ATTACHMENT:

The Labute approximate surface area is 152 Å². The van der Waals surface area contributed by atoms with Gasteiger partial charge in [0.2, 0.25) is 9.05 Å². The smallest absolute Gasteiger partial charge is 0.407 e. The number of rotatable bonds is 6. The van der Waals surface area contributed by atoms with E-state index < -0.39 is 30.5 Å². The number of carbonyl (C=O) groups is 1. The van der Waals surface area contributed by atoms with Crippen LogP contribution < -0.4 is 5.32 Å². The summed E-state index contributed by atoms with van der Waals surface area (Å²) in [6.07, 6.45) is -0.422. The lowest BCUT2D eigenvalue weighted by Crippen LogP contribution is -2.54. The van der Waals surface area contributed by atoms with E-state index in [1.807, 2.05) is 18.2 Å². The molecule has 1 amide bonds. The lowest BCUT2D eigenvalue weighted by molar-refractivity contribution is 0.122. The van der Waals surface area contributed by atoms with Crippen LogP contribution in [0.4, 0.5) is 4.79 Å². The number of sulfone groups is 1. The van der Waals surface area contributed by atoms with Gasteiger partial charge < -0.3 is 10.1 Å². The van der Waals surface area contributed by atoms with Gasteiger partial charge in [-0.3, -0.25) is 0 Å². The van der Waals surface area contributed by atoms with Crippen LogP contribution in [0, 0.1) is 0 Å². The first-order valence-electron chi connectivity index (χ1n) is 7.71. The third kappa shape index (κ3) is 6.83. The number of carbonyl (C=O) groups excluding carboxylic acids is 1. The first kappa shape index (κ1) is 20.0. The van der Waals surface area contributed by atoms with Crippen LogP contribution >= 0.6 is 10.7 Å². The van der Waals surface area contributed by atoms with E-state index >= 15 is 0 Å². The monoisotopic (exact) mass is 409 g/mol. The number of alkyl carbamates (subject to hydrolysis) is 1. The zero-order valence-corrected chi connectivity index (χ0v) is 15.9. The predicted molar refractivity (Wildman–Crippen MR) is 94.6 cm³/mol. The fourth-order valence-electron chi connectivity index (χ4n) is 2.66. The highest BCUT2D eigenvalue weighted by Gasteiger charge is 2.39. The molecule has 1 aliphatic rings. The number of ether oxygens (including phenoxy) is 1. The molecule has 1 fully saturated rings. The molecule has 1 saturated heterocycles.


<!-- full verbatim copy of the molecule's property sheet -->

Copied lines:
The Labute approximate surface area is 152 Å². The van der Waals surface area contributed by atoms with Gasteiger partial charge in [0.2, 0.25) is 9.05 Å². The smallest absolute Gasteiger partial charge is 0.407 e. The number of rotatable bonds is 6. The van der Waals surface area contributed by atoms with E-state index < -0.39 is 30.5 Å². The number of carbonyl (C=O) groups is 1. The van der Waals surface area contributed by atoms with Crippen LogP contribution < -0.4 is 5.32 Å². The summed E-state index contributed by atoms with van der Waals surface area (Å²) in [6.07, 6.45) is -0.422. The lowest BCUT2D eigenvalue weighted by Crippen LogP contribution is -2.54. The van der Waals surface area contributed by atoms with E-state index in [1.807, 2.05) is 18.2 Å². The molecule has 1 amide bonds. The lowest BCUT2D eigenvalue weighted by molar-refractivity contribution is 0.122. The van der Waals surface area contributed by atoms with Crippen LogP contribution in [0.4, 0.5) is 4.79 Å². The number of sulfone groups is 1. The van der Waals surface area contributed by atoms with Gasteiger partial charge < -0.3 is 10.1 Å². The van der Waals surface area contributed by atoms with Gasteiger partial charge in [-0.3, -0.25) is 0 Å². The van der Waals surface area contributed by atoms with Crippen LogP contribution in [0, 0.1) is 0 Å². The first-order valence-electron chi connectivity index (χ1n) is 7.71. The third kappa shape index (κ3) is 6.83. The number of carbonyl (C=O) groups excluding carboxylic acids is 1. The first kappa shape index (κ1) is 20.0. The van der Waals surface area contributed by atoms with Crippen LogP contribution >= 0.6 is 10.7 Å². The van der Waals surface area contributed by atoms with E-state index >= 15 is 0 Å². The monoisotopic (exact) mass is 409 g/mol. The number of alkyl carbamates (subject to hydrolysis) is 1. The zero-order valence-corrected chi connectivity index (χ0v) is 15.9. The predicted molar refractivity (Wildman–Crippen MR) is 94.6 cm³/mol. The fourth-order valence-electron chi connectivity index (χ4n) is 2.66. The highest BCUT2D eigenvalue weighted by Gasteiger charge is 2.39. The molecule has 1 aliphatic rings. The number of ether oxygens (including phenoxy) is 1. The molecule has 1 fully saturated rings. The molecule has 1 saturated heterocycles.